Multi-measure rest

Indicates the number of measures in a resting part without a change in meter to conserve space and to simplify notation. Also called gathered rest or multi-bar rest.

Accidentals and key signatures

Flat

Lowers the pitch of a note by one semitone.

Sharp

Raises the pitch of a note by one semitone.

Natural

Cancels a previous accidental, or modifies the pitch of a sharp or flat as defined by the prevailing key signature (such as F-sharp in the key of G major, for example).

Double flat

Lowers the pitch of a note by two chromatic semitones. Usually used when the note to modify is already flatted by the key signature.

Double sharp

Raises the pitch of a note by two chromatic semitones. Usually used when the note to modify is already sharpened by the key signature.

Flat key signature

Lowers by a semitone the pitch of notes on the corresponding line or space, and all octaves thereof, thus defining the prevailing major or minor key. Different keys are defined by the number of flats in the key signature, starting with the leftmost, i.e., B♭, and proceeding to the right; for example, if only the first two flats are used, the key is B♭ major/G minor, and all B's and E's are "flatted" (US) or "flattened" (UK), i.e., lowered to B♭ and E♭.

Sharp key signature

Raises by a semitone the pitch of notes on the corresponding line or space, and all octaves thereof, thus defining the prevailing major or minor key. Different keys are defined by the number of sharps in the key signature, also proceeding from left to right; for example, if only the first four sharps are used, the key is E major/C♯ minor, and the corresponding pitches are raised.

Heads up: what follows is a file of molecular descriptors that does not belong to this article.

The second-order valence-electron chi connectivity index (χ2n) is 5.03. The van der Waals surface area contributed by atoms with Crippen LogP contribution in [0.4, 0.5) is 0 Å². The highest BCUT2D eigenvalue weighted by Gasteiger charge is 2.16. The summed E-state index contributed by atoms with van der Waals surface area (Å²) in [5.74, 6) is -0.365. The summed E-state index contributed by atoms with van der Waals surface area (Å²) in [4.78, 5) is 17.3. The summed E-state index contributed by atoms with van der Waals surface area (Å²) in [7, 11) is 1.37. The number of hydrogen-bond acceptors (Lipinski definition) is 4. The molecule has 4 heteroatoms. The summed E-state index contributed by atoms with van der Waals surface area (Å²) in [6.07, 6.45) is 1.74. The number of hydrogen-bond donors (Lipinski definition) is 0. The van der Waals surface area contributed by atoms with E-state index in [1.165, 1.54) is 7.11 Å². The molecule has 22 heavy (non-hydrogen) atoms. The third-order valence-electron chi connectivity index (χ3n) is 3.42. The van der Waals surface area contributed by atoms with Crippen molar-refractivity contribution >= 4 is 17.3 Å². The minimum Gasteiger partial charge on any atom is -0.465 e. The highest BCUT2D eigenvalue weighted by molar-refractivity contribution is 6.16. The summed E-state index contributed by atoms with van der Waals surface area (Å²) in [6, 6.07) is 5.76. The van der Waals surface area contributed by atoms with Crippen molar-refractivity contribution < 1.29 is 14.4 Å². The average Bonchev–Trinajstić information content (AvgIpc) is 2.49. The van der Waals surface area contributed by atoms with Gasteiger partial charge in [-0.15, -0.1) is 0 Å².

Demiflat

Lowers the pitch of a note by one quarter tone. (Another notation for the demiflat is a flat with a diagonal slash through its stem. In systems where pitches are divided into intervals smaller than a quarter tone, the slashed flat represents a lower note than the reversed flat.)

Flat-and-a-half (sesquiflat)

Lowers the pitch of a note by three quarter tones. As with a demiflat, a slashed double-flat symbol is also used.

Demisharp

Raises the pitch of a note by one quarter tone.

Sharp-and-a-half (sesquisharp)

Raises the pitch of a note by three quarter tones. Occasionally represented with two vertical and three diagonal bars instead.

Time signatures

Specific time – simple time signatures

The bottom number represents the note value of the basic pulse of the music (in this case the 4 represents the crotchet or quarter-note). The top number indicates how many of these note values appear in each measure. This example announces that each measure is the equivalent length of three crotchets (quarter-notes). For example, 34 is pronounced as "three-four time" or "three-quarter time".

Specific time – compound time signatures

The bottom number represents the note value of the subdivisions of the basic pulse of the music (in this case the 8 represents the quaver or eighth-note). The top number indicates how many of these subdivisions appear in each measure. Usually, each beat is composed of three subdivisions. To derive the unit of the basic pulse in compound meters, one must double this value and add a dot, and divide the top number by 3 to determine how many of these pulses there are in each measure. This example announces that each measure is the equivalent length of two dotted crotchets (dotted quarter-notes). This is pronounced as "Six-Eight Time".